Google to ban sexually explicit content and nudity on Blogger

In a new policy, Google will ban images and video that are sexually explicit or show graphic nudity on Blogger, but will still allow artistic, educational, documentary and scientific nudity. Read more…



Tumblr is paranoid about pirates, takes drastic actions

Tumblr appears to be censoring anything related to or tagged with the term „torrent“ in searches, and banning users under a new strict „three strikes“ policy in an attempt to rid the site of pirates. Read more…



US Judges will soon be able to issue worldwide warrants

US officials are attempting to sneak in a change to the rules governing search warrants that will allow US judges to issue worldwide search warrants in cases that involve computers and networks. Read more…



eBay and PayPal to go their separate ways next year

After being together for 13 years eBay will spin-off its PayPal division into a separate business starting next year. PayPal is one of the fastest growing companies with over 143 million active users. Read more…



Camera Connection Kit Powers Eye-Fi Transfers, No Camera Required

Here’s a fantastic tip for iPhoneographers: did you know that you can transfer photos from your Wi-Fi-enabled SD card to your iPad while it is connected to the iPad using the camera connection kit? This amazing nugget was discovered by The iPad For Photographers author Jeff Carlson. The obvious way to suck in your pictures […]

The post Camera Connection Kit Powers Eye-Fi Transfers, No Camera Required appeared first on Cult of Mac.




Apple Aims to Prevent Blurry or Underexposed iPhone Photos with Automatic Image Buffering and Comparison

A newly-published patent application from Apple discovered by AppleInsider describes methods that would allow an iPhone to buffer a series of photos before the user presses the shutter button for the device’s camera and then automatically select the best one.

It is not uncommon for camera-shake or a less than optimal angle to result in blurry or dark photos in low-light conditions, even on the relatively capable camera on the iPhone. What the patent allows for is for the camera to start taking a series of photos before the user presses the shutter release, then automatically compare them with the one taken at the moment the button was pressed. If the system judges that one of the buffered photos is better, it stores that one in place of the one taken at shutter release.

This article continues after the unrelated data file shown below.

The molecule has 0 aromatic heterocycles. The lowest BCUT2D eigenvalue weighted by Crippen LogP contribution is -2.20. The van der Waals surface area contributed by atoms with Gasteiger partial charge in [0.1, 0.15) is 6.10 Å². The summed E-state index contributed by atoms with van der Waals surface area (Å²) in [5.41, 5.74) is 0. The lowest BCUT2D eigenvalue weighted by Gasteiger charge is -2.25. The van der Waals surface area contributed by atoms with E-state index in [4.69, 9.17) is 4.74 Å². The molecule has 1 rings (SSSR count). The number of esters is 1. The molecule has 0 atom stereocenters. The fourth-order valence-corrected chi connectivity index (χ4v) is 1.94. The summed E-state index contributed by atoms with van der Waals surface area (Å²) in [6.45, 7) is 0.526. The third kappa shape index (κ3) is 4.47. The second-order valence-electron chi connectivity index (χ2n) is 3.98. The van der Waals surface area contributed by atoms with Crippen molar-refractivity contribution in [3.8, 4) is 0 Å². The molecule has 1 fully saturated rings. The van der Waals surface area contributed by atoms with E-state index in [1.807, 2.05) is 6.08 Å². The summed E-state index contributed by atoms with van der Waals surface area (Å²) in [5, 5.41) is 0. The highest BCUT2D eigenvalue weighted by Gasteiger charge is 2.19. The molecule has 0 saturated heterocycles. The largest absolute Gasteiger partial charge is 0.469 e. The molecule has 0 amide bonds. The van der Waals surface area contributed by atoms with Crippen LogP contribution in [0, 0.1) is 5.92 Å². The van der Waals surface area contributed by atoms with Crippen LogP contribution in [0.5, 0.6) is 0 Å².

In particular, the system seeks to minimize the camera shake that can accompany press the iPhone’s volume button or tapping the screen to trigger the shutter by capturing images before the button or screen is even touched.

The algorithm described in the patent application uses a scoring system which measures contrast (the usual method used to judge focus), image resolution, dynamic range (the balance of light and dark tones in the image) and color rendering properties to determine which is the best version of the photo. The others are then discarded.

While the selection of the image is an automatic process, the system could allow the user to confirm the device’s choice of the best available photo.

The patent application was filed in October of last year but references an earlier application filed in 2009, so it is possible that elements of this approach are used in current iPhones and iPads, although it is clear that the current Camera app for iOS does not include all aspects of the system.